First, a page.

on tools and operating systems

Sometimes people ask why do I use MacOSX as my main work platform (isn’t that something to do with beliefs?). My answer is “good foundation with great user interface”. Though that can be treated as “he must like unix kernel and look&feel!”, it is not exactly that.

What I like is that I can have good graphical stable environment with some mandatory tools (yes, I used OS-supplied browser, mail, etc), but beside that maintain the bleeding edge open-source space (provided by MacPorts).

Also what I like, is OS-supplied development and performance tools. DTrace included is awesome, yes, but Apple did put some special touch on it too. This is visualization environment for dtrace probes and other profiling/debugging tools:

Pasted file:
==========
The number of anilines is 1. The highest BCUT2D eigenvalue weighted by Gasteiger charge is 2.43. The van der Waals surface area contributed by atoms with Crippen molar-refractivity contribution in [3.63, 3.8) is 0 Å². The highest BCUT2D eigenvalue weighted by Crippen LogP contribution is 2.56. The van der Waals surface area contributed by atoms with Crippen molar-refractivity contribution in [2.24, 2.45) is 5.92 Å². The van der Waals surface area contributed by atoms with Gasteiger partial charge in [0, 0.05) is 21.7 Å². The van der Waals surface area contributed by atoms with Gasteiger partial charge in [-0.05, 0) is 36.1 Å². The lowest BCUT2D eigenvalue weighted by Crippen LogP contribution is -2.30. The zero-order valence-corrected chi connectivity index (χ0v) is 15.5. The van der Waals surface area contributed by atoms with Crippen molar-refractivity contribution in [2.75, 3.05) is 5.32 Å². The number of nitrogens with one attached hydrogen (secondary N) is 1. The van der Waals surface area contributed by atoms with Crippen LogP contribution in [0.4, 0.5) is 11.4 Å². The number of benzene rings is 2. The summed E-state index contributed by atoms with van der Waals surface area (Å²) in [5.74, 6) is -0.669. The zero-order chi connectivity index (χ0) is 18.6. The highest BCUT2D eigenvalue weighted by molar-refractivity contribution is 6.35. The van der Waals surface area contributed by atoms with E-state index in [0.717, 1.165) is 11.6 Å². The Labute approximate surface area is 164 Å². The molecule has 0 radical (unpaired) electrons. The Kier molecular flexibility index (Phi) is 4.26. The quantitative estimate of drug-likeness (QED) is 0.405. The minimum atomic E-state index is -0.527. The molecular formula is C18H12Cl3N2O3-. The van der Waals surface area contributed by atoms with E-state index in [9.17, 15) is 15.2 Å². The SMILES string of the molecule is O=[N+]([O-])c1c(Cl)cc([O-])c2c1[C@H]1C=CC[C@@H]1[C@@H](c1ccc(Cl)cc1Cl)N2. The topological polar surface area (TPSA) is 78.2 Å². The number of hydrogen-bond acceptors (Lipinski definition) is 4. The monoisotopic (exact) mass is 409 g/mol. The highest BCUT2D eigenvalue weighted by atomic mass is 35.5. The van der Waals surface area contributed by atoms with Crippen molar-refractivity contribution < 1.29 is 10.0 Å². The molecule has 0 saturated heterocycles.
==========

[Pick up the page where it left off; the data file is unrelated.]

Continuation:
Even the web browser (well, I upgraded to Safari4.0 ;-) provides some impressive debugging and profiling capabilities:

Of course, I end up running plethora of virtual machines (switching from Parallels to VirtualBox lately), but even got a KDE/Aqua build (for kcachegrind mostly). I don’t really need Windows apps, and I can run ‘Linux’ ones natively on MacOSX, and I can run MacOSX ones on MacOSX.

There’s full web stack for my MediaWiki work, there’re dozens of MySQL builds around, there’re photo albums, dtrace tools, World of Warcraft, bunch of toy projects, few different office suites, Skype, NetBeans, Eclipse, Xcode, integrated address books and calendars, all major scripting languages, revision control systems – git, svn, mercurial, bzr, bitkeeper, cvs, etc.

All that on single machine, running for three years, without too much clutter, and nearly zero effort to make it all work. Thats what I want from desktop operating system – extreme productivity without too much tinkering.

And if anyone blames me that I’m using non-open-source software, my reply is very simple – my work output is open-sourced.